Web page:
When placed on a flat surface the shoe has a pronounced front and rear rocker with Cloud elements from the rear, two through five, in contact with the surface and the rear and front two in the air. This rocker design clearly assists in smoothing transitions at all paces for me, high heel feeling aside.
The front geometry, with its more flexible Speedboard, lower profile Cloud elements then full coverage at the toe without hollowing of the elements works very well at long last in an ON shoe for me with a smooth, soft and responsive transition, a snappy decent flex and then soft and sure toe off.

The rear landing seems a touch off, leading to a somewhat stilted and firm just post landing feel from the projecting higher second from the rear second lug. If you land further forward than I do, more directly on the second lug I imagine this height would be less or not noticed.
The firm feel could also come from the very extensive and firm layer of red rubber covering the elements at the rear. All the black areas of the outsole are the rubber elements themselves without any additional rubber covering.
This red rubber layer also wraps the center line heel at the rear as a plate rising up, I assume for stability. This said the Zero Gravity rear geometry is a distinct improvement in cushioning over what I often found were very firm heels in prior ON models.

Outsole
For most of the on the road surface, the black rubber elements are the outsole.

The front black elements are softer rubber than the red rear where firmer rubber cover the elements. The front  Rebound Rubber elements have a more relaxed shallower geometry  and provide a softer feel up front than the heel. I found the front elements to provide a very fine balance of response and cushion for such a big shoe. The toe off very front of the shoe has no channels.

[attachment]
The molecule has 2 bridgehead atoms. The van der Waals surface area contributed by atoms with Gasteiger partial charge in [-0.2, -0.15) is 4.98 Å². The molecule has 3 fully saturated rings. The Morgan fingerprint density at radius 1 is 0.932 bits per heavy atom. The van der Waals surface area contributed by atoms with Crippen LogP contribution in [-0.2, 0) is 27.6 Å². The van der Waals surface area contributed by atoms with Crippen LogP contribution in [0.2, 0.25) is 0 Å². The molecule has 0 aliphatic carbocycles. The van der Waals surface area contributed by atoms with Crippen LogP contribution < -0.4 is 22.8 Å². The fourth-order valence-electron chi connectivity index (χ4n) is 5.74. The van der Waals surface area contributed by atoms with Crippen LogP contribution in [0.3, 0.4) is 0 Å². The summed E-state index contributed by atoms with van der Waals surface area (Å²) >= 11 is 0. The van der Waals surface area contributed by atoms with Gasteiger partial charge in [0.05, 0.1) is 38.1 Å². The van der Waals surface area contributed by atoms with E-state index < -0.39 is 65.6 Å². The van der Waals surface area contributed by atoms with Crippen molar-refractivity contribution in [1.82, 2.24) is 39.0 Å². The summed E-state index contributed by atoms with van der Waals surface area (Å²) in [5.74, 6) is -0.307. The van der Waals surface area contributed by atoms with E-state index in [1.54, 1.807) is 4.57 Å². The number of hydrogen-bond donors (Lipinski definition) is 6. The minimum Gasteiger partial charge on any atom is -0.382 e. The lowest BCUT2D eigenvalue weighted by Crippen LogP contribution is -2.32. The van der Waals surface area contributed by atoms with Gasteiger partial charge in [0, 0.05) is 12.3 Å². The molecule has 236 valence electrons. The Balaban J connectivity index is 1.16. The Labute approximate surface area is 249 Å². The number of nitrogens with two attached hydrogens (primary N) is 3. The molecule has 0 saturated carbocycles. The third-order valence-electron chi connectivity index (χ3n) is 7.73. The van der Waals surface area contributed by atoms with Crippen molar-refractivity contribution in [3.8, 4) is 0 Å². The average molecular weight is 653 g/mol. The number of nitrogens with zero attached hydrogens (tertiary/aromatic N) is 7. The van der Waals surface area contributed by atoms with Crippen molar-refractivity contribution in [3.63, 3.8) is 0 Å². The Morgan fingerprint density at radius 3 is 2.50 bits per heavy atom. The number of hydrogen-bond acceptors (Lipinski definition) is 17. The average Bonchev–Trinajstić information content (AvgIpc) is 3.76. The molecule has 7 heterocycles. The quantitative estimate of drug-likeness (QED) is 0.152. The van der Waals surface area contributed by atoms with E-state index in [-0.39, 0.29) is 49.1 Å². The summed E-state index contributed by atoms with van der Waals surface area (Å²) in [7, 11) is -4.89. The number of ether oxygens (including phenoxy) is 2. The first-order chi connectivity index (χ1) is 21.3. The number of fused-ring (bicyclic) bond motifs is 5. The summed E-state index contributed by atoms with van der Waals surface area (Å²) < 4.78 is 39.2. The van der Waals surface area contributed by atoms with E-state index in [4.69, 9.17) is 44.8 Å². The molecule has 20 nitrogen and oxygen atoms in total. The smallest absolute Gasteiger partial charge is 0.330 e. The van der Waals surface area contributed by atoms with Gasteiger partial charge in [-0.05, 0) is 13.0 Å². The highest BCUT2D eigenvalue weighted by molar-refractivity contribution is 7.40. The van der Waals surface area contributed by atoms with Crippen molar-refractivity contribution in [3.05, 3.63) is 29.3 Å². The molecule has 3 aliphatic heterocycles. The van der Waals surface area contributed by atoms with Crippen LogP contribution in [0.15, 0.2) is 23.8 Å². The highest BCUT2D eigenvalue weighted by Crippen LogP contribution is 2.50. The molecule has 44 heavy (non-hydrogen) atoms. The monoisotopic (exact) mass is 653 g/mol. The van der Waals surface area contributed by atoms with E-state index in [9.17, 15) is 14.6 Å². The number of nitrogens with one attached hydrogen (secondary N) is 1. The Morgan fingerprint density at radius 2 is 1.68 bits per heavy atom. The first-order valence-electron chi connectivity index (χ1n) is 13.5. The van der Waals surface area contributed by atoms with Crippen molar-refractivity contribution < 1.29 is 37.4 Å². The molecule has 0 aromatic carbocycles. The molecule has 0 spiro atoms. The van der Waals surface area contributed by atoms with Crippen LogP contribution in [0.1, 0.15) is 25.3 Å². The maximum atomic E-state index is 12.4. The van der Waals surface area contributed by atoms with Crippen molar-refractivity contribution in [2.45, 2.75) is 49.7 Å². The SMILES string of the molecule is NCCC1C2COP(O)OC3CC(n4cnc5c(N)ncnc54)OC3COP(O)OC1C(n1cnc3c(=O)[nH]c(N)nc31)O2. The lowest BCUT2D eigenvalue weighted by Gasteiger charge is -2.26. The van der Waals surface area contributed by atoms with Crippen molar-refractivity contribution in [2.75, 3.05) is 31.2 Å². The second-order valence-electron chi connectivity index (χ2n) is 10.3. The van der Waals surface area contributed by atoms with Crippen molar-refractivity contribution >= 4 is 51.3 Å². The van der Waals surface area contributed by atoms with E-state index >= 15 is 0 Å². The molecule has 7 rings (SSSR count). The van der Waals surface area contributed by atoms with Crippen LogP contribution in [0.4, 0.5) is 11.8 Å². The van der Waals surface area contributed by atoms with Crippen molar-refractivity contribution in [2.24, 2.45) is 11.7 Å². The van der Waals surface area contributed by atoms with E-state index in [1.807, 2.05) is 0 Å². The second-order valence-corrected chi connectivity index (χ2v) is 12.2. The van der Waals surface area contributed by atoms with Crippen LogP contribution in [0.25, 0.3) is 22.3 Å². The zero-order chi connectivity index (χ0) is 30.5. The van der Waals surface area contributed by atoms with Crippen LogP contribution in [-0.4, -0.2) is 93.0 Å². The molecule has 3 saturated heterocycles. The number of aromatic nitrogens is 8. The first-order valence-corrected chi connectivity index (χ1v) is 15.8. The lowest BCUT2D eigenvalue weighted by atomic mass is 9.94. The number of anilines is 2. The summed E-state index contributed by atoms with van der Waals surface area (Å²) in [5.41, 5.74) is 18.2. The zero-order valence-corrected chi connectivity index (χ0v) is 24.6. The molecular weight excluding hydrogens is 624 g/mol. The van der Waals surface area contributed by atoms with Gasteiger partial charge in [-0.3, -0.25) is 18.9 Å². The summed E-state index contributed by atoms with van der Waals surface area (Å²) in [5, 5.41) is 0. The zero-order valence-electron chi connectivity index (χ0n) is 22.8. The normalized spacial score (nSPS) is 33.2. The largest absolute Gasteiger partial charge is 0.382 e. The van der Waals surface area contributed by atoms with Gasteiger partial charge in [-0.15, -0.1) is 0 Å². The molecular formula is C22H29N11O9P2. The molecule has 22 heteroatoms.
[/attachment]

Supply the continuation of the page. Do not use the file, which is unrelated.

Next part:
I expect plenty of durability from this outsole for my style of running which tends to be a rapid, quite far back heel strike then quick transition. I am curious what wear those with a forefoot/mid foot outside landing and foot roll will see from the front two channeled lugs as forces will be on the very outside edge of the lugs

Ride
The Speedace delivers a distinctly responsive yet well cushioned ride for such a big, heavy shoe. There is no sense that all (beyond the 2nd heel element height issue) that the various components get in the way of a smooth, well cushioned and lively ride as is often the case in shoes in this weight class. These shoes in my experience either are mushy soft for my tastes such as adidas Energy Boost 4, Supernova or Brooks Glycerin 15 (but it seems not 16) or somewhat dead and stiff such as  New Balance Fresh Foam 1080v8 and Saucony Triumph ISO 4.  The forefoot transition to toe off is particularly fine: soft yet energetic. The Speedace is as comfortable to run slow as well as moderately fast with a consistent experience at all paces. While the excellent design does everything it can to deliver a great ride, and it does, there is an elephant in the room, the 11.6 oz /329 g weight, almost 2 ounces heavier than what I prefer to daily train with. An in the end for me, as physics can't be denied, the weight starts to labor the ride here.

Conclusions and Score

This beautiful piece of Swiss Engineered run machinery delivers what it sets out to deliver: a stable, responsive, even fun ride in a heavily cushioned and highly supportive shoe. This said, all the engineering effort, elaborate functional design, and I must assume manufacturing complexity and highest quality materials, makes this a heavy at 11.6 oz and pricey $200 shoe. The value is there but is it overbuilt and over engineered? 

With the exception of the weight, but to a lesser extent than many in its class, and the strange heel height issue, I very much enjoyed running the Cloudace.